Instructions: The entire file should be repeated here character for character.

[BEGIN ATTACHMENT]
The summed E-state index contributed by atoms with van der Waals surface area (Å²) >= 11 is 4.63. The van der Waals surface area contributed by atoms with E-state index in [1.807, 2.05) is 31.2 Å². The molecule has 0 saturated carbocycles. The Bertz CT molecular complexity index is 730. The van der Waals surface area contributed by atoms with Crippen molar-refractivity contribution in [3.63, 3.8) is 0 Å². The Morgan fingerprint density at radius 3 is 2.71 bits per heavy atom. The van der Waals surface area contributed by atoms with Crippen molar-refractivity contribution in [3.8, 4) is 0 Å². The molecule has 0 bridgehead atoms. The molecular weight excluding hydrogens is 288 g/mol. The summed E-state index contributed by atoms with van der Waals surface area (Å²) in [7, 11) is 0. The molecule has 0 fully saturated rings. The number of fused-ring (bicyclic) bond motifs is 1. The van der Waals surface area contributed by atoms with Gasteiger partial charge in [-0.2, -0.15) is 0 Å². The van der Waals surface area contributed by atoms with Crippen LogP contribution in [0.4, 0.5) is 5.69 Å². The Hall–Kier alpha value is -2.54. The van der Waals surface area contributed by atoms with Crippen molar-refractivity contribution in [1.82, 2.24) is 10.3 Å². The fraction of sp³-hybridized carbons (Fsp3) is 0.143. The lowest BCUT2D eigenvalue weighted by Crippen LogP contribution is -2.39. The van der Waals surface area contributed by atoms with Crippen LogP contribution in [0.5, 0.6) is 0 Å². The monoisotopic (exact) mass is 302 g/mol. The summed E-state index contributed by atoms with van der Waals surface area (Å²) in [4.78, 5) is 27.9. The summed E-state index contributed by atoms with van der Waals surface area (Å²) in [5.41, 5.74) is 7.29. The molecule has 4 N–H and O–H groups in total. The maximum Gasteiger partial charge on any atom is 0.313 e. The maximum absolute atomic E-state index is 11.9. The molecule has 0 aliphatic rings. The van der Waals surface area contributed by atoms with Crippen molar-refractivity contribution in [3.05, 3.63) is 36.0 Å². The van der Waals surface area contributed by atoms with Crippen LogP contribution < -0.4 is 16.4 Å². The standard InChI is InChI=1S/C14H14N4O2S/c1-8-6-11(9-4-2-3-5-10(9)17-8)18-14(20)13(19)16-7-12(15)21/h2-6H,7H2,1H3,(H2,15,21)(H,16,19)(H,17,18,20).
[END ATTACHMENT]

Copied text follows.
The summed E-state index contributed by atoms with van der Waals surface area (Å²) >= 11 is 4.63. The van der Waals surface area contributed by atoms with E-state index in [1.807, 2.05) is 31.2 Å². The molecule has 0 saturated carbocycles. The Bertz CT molecular complexity index is 730. The van der Waals surface area contributed by atoms with Crippen molar-refractivity contribution in [3.63, 3.8) is 0 Å². The Morgan fingerprint density at radius 3 is 2.71 bits per heavy atom. The van der Waals surface area contributed by atoms with Crippen molar-refractivity contribution in [3.8, 4) is 0 Å². The molecule has 0 bridgehead atoms. The molecular weight excluding hydrogens is 288 g/mol. The summed E-state index contributed by atoms with van der Waals surface area (Å²) in [7, 11) is 0. The molecule has 0 fully saturated rings. The number of fused-ring (bicyclic) bond motifs is 1. The van der Waals surface area contributed by atoms with Gasteiger partial charge in [-0.2, -0.15) is 0 Å². The van der Waals surface area contributed by atoms with Crippen LogP contribution in [0.4, 0.5) is 5.69 Å². The Hall–Kier alpha value is -2.54. The van der Waals surface area contributed by atoms with Crippen molar-refractivity contribution in [1.82, 2.24) is 10.3 Å². The fraction of sp³-hybridized carbons (Fsp3) is 0.143. The lowest BCUT2D eigenvalue weighted by Crippen LogP contribution is -2.39. The van der Waals surface area contributed by atoms with Crippen LogP contribution in [0.5, 0.6) is 0 Å². The monoisotopic (exact) mass is 302 g/mol. The summed E-state index contributed by atoms with van der Waals surface area (Å²) in [4.78, 5) is 27.9. The summed E-state index contributed by atoms with van der Waals surface area (Å²) in [5.41, 5.74) is 7.29. The molecule has 4 N–H and O–H groups in total. The maximum Gasteiger partial charge on any atom is 0.313 e. The maximum absolute atomic E-state index is 11.9. The molecule has 0 aliphatic rings. The van der Waals surface area contributed by atoms with Crippen molar-refractivity contribution in [3.05, 3.63) is 36.0 Å². The van der Waals surface area contributed by atoms with Crippen LogP contribution < -0.4 is 16.4 Å². The standard InChI is InChI=1S/C14H14N4O2S/c1-8-6-11(9-4-2-3-5-10(9)17-8)18-14(20)13(19)16-7-12(15)21/h2-6H,7H2,1H3,(H2,15,21)(H,16,19)(H,17,18,20).